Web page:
macro_rules! azip {
    (@build $apply:ident (index $index:pat, $first_pat:pat in $first_prod:expr $(,)?) $body:expr) => { ... };
    (@build $apply:ident (index $index:pat, $first_pat:pat in $first_prod:expr, $($pat:pat in $prod:expr),* $(,)?) $body:expr) => { ... };
    (@build $apply:ident ($first_pat:pat in $first_prod:expr $(,)?) $body:expr) => { ... };
    (@build $apply:ident ($first_pat:pat in $first_prod:expr, $($pat:pat in $prod:expr),* $(,)?) $body:expr) => { ... };
    (@build $apply:ident $first_prod:expr $(, $prod:expr)* $(,)?) => { ... };
    (@build $($t:tt)*) => { ... };
    ($($t:tt)*) => { ... };
Expand description

Array zip macro: lock step function application across several arrays and producers.

This is a shorthand for Zip.

This example:

azip!((a in &mut a, &b in &b, &c in &c) *a = b + c);

Is equivalent to:

Zip::from(&mut a).and(&b).and(&c).for_each(|a, &b, &c| {
    *a = b + c

The syntax is either

azip!(( pat in expr , [ pat in expr ,] ) body_expr )

or, to use Zip::indexed instead of Zip::from,

azip!((index pat , pat in expr , [ pat in expr ,] ) body_expr )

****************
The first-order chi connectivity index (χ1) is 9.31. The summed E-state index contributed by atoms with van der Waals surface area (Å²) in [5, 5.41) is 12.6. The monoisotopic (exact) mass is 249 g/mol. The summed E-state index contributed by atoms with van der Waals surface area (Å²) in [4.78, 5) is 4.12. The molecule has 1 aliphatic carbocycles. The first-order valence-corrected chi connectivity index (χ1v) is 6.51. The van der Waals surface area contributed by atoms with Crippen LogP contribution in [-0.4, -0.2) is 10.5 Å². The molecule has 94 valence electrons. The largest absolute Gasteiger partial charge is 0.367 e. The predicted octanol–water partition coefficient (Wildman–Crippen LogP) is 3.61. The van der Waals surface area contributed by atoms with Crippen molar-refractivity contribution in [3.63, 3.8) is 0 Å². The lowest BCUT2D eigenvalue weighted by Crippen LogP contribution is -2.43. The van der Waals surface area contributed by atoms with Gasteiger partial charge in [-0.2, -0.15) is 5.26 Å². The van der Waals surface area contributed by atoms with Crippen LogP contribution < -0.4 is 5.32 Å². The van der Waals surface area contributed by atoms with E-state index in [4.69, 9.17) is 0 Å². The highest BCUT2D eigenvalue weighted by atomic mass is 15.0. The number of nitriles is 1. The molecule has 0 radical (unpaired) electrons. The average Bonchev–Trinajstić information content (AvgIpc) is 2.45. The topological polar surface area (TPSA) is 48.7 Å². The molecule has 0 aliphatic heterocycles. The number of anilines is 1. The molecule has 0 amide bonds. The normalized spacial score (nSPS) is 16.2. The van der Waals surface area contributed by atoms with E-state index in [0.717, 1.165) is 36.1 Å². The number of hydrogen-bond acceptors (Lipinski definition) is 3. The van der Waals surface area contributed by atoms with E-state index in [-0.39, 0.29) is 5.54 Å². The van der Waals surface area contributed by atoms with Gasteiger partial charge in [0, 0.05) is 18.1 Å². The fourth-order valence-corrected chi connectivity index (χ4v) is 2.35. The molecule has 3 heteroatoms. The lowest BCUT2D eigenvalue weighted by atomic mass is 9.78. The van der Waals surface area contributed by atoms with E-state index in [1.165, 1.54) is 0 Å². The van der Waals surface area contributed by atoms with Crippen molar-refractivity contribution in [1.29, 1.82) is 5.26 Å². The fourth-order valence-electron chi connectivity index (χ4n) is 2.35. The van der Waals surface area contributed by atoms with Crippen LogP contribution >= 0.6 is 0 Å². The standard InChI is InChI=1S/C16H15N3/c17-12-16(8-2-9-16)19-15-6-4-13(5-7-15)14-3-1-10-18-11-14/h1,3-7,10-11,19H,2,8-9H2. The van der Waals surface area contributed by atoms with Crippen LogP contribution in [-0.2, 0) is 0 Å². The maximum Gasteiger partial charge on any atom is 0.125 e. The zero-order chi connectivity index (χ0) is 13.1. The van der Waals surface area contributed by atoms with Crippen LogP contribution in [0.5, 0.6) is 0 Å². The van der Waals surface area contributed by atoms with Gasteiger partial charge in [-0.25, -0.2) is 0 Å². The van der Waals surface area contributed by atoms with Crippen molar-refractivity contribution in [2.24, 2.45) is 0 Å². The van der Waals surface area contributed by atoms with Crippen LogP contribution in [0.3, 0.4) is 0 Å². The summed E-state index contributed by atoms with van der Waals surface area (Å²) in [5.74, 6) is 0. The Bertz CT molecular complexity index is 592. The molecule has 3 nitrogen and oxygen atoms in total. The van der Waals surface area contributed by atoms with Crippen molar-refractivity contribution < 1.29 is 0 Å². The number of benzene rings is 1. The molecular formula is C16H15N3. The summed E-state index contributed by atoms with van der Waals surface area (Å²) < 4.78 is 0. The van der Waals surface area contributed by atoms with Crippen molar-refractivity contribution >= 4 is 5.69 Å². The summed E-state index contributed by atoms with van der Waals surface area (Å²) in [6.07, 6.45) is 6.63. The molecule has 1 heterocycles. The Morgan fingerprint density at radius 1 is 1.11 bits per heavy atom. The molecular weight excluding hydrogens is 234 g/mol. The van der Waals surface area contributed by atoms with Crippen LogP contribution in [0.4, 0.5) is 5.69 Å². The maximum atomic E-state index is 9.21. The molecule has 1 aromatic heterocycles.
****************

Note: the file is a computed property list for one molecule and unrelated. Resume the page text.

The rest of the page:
The expr are expressions whose types must implement IntoNdProducer, the pat are the patterns of the parameters to the closure called by Zip::for_each, and body_expr is the body of the closure called by Zip::for_each. You can think of each pat in expr as being analogous to the pat in expr of a normal loop for pat in expr { statements }: a pattern, followed by in, followed by an expression that implements IntoNdProducer (analogous to IntoIterator for a for loop).

Panics if any of the arrays are not of the same shape.


use ndarray::{azip, Array1, Array2, Axis};

type M = Array2<f32>;

// Setup example arrays
let mut a = M::zeros((16, 16));
let mut b = M::zeros(a.dim());
let mut c = M::zeros(a.dim());

// assign values
for ((i, j), elt) in c.indexed_iter_mut() {
    *elt = (i + 10 * j) as f32;

// Example 1: Compute a simple ternary operation:
// elementwise addition of b and c, stored in a
azip!((a in &mut a, &b in &b, &c in &c) *a = b + c);

assert_eq!(a, &b + &c);

// Example 2: azip!() with index
azip!((index (i, j), &b in &b, &c in &c) {
    a[[i, j]] = b - c;

assert_eq!(a, &b - &c);

// Example 3: azip!() on references
// See the definition of the function below
borrow_multiply(&mut a, &b, &c);

assert_eq!(a, &b * &c);

// Since this function borrows its inputs, the `IntoNdProducer`
// expressions don't need to explicitly include `&mut` or `&`.
fn borrow_multiply(a: &mut M, b: &M, c: &M) {
    azip!((a in a, &b in b, &c in c) *a = b * c);

// Example 4: using azip!() without dereference in pattern.
// Create a new array `totals` with one entry per row of `a`.
// Use azip to traverse the rows of `a` and assign to the corresponding
// entry in `totals` with the sum across each row.
// The row is an array view; it doesn't need to be dereferenced.
let mut totals = Array1::zeros(a.nrows());
azip!((totals in &mut totals, row in a.rows()) *totals = row.sum());

// Check the result against the built in `.sum_axis()` along axis 1.
assert_eq!(totals, a.sum_axis(Axis(1)));